Norvite invests £140,000 in oilseed crushing plant expansion

The Neos plant is based at Norvite's headquarters in Oldmeldrum

North-east animal feed firm Norvite has invested £140,000 in two new presses at its oilseed crushing plant.

The Oldmeldrum-based company previously invested more than £600,000 in the creation of the Norvite Expeller Oil Seeds (Neos) plant in 2015.

Managing director Ed Smith said the plant had proved so successful that a further two presses had been installed in the past few months.

He said the investment had tripled the plant’s capacity making it capable of processing up to 12,000 tonnes of oilseed rape into 8,000 tonnes of protein meal and 4,000 tonnes of oil.

The oil-rich protein meal is marketed under the Neopro brand, and the high-energy cold-pressed oil, named Neoflo, is sold into the pig and poultry sectors.

Mr Smith said the protein meal produced at the plant may offer a solution to livestock farmers who have been struggling to source distillery byproducts to feed their stock.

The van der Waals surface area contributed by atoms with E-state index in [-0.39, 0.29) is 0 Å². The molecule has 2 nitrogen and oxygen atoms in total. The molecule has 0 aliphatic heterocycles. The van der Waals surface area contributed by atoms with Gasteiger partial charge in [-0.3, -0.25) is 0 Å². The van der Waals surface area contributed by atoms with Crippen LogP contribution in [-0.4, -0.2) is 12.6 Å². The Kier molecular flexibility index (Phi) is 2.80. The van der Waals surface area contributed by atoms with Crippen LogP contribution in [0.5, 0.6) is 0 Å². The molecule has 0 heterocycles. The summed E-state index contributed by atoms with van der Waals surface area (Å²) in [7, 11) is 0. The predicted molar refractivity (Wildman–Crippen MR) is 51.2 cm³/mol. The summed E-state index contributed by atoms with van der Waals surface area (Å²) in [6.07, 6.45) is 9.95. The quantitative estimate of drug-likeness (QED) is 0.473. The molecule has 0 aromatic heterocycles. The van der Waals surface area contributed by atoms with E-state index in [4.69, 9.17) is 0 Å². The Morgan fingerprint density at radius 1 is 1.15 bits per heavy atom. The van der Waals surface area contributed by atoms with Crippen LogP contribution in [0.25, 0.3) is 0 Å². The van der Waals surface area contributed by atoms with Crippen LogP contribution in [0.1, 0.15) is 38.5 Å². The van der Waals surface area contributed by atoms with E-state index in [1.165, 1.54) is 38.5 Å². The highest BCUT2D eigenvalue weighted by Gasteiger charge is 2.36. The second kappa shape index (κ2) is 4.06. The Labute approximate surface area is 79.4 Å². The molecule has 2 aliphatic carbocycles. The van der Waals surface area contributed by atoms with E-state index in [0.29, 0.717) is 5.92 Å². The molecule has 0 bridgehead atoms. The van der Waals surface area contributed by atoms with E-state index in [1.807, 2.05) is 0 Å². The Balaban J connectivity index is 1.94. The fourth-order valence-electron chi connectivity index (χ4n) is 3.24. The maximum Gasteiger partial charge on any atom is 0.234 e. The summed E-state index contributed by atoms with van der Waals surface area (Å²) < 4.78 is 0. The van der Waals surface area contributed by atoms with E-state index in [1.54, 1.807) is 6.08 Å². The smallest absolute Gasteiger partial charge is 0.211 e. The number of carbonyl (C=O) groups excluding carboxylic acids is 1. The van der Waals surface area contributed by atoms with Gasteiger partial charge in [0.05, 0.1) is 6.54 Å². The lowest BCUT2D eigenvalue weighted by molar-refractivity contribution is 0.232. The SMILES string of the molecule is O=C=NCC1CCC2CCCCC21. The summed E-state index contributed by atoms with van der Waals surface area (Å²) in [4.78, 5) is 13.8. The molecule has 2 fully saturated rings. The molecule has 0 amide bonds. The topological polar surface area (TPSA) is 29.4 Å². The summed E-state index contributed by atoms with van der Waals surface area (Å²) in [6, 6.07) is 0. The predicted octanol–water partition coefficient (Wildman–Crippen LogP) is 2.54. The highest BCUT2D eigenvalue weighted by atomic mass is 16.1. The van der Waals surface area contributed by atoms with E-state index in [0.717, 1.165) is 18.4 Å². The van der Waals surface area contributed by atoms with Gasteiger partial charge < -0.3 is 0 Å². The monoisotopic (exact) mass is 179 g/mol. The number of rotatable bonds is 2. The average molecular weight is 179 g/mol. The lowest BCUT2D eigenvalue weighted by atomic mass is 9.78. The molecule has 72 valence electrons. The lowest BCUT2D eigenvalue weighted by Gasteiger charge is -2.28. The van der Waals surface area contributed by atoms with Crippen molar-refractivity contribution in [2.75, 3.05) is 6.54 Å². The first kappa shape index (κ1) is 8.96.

In recent months a number of farmers have hit out at the use of distillery byproducts, such as draff and pot ale syrup, in biomass and anaerobic digestion (AD) plants.

The farmers claim energy plants are using up vital supplies of animal feed, making them more expensive to buy and in many cases impossible to source.

“Livestock farmers and the animal feed industry have relied on distillers’ co-products for generations. However it has been very well-documented recently that many distilleries are now electing to conform to their own environmental plans by allocating their byproducts into biofuel plants, which means that there is significantly reduced availability of these grains for animal feed,” said Mr Smith.

“Neopro helps to bridge the gap in supply and demand for local, reliable and secure complementary feed.”

He said it was also beneficial for oilseed rape growers in the region as the company was committed to sourcing as much local seed as possible. At present the bulk is sourced from grain co-operative Aberdeen Grain.

“We do feel that this project is a win-win for both the growers of oilseed rape and the livestock farmers who need protein to supplement their own grain on farm,” said Mr Smith.

“I think it’s a good project for this area in terms of the benefits it gives across the whole sector.”

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